Public Choice

, Volume 35, Issue 1, pp 97–120

The allocation of political monies: Economic interest groups

Authors

  • W. P. Welch
    • University of Pittsburgh
Articles

DOI: 10.1007/BF00154752

Cite this article as:
Welch, W.P. Public Choice (1980) 35: 97. doi:10.1007/BF00154752

Conclusion and summary

We have constructed two models of how economic interest groups allocate their campaign monies between candidates for the same legislative house. The models make contrasting assumptions regarding an interest group's strategy for affecting policy outcomes. One model assumes contributions are given to affect election probabilities while the other assumes that contributions are exchanged for political favors. The validity of these assumptions can best be examined by testing the predictions of the two models.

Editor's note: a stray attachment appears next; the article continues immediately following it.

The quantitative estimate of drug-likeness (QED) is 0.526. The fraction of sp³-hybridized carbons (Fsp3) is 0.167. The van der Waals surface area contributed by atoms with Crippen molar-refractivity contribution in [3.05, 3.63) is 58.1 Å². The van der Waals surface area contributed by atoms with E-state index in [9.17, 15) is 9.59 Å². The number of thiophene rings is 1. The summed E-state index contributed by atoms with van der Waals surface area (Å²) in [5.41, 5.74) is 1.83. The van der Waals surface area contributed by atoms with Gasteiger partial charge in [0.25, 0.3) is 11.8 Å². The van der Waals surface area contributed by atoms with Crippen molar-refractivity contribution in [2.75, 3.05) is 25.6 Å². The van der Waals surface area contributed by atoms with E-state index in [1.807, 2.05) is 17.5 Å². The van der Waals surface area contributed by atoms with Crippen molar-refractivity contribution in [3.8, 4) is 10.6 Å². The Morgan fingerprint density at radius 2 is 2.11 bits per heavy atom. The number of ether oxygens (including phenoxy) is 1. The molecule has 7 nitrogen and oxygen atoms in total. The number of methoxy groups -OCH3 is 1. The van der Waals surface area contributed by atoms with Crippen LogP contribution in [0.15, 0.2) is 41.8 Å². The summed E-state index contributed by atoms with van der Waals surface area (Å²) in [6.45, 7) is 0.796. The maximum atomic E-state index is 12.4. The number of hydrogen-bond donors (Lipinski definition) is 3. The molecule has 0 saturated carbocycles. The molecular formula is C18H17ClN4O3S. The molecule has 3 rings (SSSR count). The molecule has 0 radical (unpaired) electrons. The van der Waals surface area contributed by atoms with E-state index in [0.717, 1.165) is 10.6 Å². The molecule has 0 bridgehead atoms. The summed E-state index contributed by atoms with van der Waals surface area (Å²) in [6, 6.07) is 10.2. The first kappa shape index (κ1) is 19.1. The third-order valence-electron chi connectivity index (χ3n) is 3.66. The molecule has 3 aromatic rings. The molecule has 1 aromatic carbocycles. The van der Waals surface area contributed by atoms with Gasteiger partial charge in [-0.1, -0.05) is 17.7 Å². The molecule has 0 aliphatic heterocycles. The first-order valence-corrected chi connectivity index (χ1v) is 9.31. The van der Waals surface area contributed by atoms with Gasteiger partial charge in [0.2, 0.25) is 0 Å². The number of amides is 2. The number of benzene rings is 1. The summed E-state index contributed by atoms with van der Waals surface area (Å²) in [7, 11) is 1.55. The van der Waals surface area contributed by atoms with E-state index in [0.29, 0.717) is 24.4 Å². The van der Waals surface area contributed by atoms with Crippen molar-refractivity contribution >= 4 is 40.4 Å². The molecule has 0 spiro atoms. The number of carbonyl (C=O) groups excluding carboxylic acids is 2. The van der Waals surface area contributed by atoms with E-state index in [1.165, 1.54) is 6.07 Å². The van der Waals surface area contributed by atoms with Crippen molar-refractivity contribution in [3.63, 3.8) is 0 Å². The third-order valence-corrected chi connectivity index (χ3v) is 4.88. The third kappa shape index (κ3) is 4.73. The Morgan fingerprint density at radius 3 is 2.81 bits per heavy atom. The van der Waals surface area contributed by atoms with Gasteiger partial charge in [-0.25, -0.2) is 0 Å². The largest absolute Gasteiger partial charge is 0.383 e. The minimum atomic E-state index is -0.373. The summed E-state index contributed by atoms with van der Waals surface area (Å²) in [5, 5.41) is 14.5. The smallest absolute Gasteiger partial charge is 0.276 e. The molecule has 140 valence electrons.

The contribution functions of seven economic interest groups to 1974 candidates for the U.S. House were estimated with Tobit analysis. A beta functional form was used, with expected vote percentage and voting score as independent variables. For all seven groups, the mode of this function was significantly different from fifty percent of the expected vote, supporting the prediction that economic contributors prefer likely winners. This result tends to support the assumption that an economic interest group contributes in order to obtain political favors, not to affect electoral outcomes. Although we cannot exclude the possibility that some mixed strategy is followed, the strategy described by the exchange model appears to have dominated economic interest group giving in the 1974 U.S. House races.

Copyright information

© Martinus Nijhoff Publishers bv 1980